Embracing the self-reflection involved with acknowledging our own standpoints, and those of others, is an important step toward undoing the structural oppressions that are at the root of so many of our social and ecological challenges. When we incorporate the subjectivity of our own perspectives into planning a complex design project, and then deliberately involve people with alternative standpoints, we can ensure more of the problem will be understood and incorporated into the solution. Developing a more critical lens to see more of the system leads to finding more collaborators to disrupt biased systems from the root.
The West and global North can draw inspiration for new futures from cultures that see themselves as more connected to the earth, rather than in dominance over nature. This is one of the many calls to ideas and action in Arturo Escobar’s 2018 book, Designs for the Pluriverse: Radical Interdependence, Autonomy, and the Making of Worlds. Designers hold some responsibility for ignoring or sublimating the types of knowledge that value natural systems and ways of measuring progress. Epistemologies of the South (ES) is a framework to turn to begin to learn from these holistic ways of envisioning.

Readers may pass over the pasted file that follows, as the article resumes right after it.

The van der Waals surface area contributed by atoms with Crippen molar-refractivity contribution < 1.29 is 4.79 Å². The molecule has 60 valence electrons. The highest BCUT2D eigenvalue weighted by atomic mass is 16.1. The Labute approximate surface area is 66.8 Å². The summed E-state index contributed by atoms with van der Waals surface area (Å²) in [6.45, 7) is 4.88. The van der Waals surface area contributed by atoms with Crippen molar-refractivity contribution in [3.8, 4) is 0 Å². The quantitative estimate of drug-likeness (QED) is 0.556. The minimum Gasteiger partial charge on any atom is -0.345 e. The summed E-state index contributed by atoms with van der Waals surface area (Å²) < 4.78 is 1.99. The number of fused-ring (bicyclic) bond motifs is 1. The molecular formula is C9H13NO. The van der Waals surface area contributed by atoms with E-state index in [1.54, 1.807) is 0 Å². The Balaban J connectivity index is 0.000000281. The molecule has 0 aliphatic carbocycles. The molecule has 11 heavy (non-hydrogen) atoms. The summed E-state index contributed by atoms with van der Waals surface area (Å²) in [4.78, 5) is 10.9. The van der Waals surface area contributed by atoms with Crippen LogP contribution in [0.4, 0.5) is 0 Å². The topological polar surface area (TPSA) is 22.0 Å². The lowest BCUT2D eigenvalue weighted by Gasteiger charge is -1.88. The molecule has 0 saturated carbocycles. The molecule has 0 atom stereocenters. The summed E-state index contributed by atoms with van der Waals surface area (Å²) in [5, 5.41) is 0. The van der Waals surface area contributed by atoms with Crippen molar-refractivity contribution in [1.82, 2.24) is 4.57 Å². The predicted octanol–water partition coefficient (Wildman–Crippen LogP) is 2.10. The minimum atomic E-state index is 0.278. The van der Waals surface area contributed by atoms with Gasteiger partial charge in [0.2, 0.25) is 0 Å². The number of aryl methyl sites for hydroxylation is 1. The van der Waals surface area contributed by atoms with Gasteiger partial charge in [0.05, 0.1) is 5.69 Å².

Escobar is proposing that we can center “the intersecting goals of ecological sustainability, social justice, and pluriversality” through practices that move beyond many of the boundaries that characterize Western, modern and postmodern thought. He draws from a range of authors working and writing toward environmentalism who reframe doing and knowing as intertwined.
Reading through his call to action for a radical new approach to designing, makes me wonder, where is space room for spirituality in design education? Design practice? Do we need spirituality to have morality? What else upholds the ethics needed besides religion and spirituality?